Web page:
MAY 8-12, 2023

A volatile week, rising rates, and a softening economy weakened the technical signals. Sowell’s tactical model continues to experience technical instability and rests in a defensive neutral position (60/40).

It was another turbulent week for bank stocks, led by a fall in regional banks as PacWest announced it was considering strategic options inferred by the market as another bailout. The KBW Nasdaq Regional Bank Index lost -7.39% during the week, while the financial sector -2.96%. Ahead of heading into last Wednesday's highly anticipated FOMC meeting, albeit the market has already priced in a quarter-percentage point increase, many pundits narratively would advise Fed Chair Powell to pause. Sheila Bair, former Chair of the FDIC, was recently quoted on CNN as saying, "Hitting pause doesn't mean you're giving up the fight. It just means you're taking a breather and assessing what you've accomplished so far." Although the S&P 500 gained +1.65% the day after Fed Chair Powell raised the benchmark Fed Funds rate by 25 basis points, the S&P 500 for the week declined by -0.78% while the bond market returned -0.05%. Much of the last week's lift was from strong jobs reports and Apple beating on strong sales and profits.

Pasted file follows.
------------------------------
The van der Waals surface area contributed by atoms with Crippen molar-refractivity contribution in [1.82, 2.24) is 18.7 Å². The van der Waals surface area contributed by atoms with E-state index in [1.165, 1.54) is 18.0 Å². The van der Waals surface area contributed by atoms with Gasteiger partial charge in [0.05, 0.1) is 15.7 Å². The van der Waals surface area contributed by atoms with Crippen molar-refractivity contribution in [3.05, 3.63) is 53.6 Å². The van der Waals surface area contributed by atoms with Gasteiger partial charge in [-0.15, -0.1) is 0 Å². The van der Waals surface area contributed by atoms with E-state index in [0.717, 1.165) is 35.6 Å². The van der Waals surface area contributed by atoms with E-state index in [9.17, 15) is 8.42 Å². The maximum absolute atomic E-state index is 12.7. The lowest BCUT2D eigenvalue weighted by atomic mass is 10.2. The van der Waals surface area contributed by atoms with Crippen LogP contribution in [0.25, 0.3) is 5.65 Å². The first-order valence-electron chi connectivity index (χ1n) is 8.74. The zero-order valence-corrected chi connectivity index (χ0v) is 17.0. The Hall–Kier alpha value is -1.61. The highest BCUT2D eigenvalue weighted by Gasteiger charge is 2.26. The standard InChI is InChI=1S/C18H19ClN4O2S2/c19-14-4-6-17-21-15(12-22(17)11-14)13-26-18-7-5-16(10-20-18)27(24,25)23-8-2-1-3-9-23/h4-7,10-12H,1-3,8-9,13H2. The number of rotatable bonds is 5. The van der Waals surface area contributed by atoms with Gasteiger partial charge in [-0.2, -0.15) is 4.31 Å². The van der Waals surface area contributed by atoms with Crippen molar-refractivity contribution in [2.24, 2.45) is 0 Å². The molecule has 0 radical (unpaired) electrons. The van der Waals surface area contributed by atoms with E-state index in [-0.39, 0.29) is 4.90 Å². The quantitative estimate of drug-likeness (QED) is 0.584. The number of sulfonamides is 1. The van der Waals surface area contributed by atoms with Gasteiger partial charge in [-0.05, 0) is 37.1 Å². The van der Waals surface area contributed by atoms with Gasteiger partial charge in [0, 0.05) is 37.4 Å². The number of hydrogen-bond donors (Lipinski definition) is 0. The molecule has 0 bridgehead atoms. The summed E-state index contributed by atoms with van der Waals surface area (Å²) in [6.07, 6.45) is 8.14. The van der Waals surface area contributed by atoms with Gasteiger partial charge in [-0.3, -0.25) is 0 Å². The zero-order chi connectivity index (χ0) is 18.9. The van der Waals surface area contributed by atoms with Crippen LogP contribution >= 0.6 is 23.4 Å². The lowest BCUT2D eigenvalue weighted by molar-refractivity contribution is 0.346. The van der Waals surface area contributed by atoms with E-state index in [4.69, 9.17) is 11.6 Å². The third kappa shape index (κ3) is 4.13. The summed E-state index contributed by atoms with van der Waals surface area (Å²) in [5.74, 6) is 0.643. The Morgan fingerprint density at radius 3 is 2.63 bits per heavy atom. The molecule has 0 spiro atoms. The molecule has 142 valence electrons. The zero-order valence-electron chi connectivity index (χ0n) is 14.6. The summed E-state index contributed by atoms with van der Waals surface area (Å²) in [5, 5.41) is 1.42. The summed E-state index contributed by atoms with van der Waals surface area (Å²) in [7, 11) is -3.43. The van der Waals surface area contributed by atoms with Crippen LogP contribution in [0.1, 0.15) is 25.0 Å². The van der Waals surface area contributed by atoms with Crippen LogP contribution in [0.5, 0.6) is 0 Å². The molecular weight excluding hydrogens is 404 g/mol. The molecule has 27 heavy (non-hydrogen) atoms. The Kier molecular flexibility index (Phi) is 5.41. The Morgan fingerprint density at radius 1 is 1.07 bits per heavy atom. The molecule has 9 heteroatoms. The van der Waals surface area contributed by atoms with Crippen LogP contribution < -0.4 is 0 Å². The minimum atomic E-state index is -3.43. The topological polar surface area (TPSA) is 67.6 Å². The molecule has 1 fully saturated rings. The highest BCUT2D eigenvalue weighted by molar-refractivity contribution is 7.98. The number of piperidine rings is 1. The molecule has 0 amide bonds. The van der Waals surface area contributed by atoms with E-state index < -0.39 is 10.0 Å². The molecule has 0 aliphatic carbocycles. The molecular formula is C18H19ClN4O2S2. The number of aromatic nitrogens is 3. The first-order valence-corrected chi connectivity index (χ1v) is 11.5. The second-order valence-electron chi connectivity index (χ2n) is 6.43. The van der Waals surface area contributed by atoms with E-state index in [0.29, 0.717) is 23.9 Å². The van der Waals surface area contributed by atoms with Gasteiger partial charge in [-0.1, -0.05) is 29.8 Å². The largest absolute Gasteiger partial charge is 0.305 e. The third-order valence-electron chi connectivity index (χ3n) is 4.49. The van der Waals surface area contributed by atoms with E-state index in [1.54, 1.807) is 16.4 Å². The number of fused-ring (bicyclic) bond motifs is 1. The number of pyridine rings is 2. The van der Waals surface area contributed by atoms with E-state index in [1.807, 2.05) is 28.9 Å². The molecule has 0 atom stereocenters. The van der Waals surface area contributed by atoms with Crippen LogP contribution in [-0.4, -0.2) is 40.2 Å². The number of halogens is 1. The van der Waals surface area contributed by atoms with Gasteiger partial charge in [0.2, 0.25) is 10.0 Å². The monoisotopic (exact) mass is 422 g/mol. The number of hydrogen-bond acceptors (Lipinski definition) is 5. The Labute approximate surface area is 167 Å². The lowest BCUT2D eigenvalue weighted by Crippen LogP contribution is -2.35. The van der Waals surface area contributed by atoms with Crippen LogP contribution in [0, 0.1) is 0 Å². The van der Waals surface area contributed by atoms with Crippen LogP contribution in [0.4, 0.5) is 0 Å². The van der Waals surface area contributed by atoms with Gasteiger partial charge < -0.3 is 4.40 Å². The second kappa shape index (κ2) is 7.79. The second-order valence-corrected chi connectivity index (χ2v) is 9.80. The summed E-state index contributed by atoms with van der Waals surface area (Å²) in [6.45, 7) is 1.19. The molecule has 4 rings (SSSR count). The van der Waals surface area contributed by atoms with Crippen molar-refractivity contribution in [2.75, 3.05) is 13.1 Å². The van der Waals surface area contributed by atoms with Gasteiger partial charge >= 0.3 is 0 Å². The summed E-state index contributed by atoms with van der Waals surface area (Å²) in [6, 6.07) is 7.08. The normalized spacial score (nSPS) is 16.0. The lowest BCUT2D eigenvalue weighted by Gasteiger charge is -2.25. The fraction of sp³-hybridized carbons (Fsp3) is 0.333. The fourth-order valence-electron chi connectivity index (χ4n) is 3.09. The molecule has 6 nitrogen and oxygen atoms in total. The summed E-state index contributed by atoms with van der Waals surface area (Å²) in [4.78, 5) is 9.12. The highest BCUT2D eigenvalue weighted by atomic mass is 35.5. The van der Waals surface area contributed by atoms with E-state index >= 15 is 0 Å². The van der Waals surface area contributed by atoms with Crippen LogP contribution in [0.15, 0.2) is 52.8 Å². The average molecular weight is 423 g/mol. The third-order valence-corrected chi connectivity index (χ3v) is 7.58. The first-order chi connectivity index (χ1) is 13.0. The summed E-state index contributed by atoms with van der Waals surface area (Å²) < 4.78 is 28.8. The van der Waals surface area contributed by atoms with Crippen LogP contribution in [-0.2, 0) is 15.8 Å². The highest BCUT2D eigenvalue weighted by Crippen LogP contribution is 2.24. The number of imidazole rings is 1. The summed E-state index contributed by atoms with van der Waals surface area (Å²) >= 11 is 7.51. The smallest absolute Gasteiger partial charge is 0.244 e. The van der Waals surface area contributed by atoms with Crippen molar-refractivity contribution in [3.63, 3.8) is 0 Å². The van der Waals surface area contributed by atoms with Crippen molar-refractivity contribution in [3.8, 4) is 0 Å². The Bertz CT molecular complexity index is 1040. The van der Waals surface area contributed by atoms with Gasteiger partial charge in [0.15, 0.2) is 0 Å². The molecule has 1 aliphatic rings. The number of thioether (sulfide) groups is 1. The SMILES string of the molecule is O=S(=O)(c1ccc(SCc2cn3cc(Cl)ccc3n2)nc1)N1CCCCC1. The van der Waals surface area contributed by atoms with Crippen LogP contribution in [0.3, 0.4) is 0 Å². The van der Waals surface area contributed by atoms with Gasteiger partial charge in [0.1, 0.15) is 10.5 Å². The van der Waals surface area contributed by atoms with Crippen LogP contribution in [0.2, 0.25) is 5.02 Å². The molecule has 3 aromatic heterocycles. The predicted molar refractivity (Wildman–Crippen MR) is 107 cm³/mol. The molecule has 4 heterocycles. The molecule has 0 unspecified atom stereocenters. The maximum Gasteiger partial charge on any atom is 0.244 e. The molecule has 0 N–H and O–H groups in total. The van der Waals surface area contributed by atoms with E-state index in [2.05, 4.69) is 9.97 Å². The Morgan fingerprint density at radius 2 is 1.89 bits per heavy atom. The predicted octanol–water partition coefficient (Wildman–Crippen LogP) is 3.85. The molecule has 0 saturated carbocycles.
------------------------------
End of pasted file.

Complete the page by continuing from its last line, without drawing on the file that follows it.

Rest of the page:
Overall, the economic report was mixed. The good news is the unemployment rate tightened to 3.4%, the job participation rate edged higher to 62.6%, and Private Nonfarm Payrolls reported an increase of 230k, all higher than consensus. However, Factory Orders slowed to 0.9%, U.S. productivity declined by -2.7%, and Consumer Credit rose to $26.5 billion as credit card balances spiked on a slowing economy.

The week ahead will continue to digest the FOMC's narrative heading into Wednesday's key CPI report and a number of other key measures, including Wholesale Inventories and PPI. Headline news will continue to focus on political gridlock over raising the $31 trillion debt ceiling by June 1, according to Treasury Secretary Janet Yellen, challenged by lawmakers seeking budget cuts. All while Bernie Sanders, on the other end, is proposing raising the Federal minimum wage to $17 an hour, furthering the risk of wage inflation – while the Fed is raising rates to combat inflation.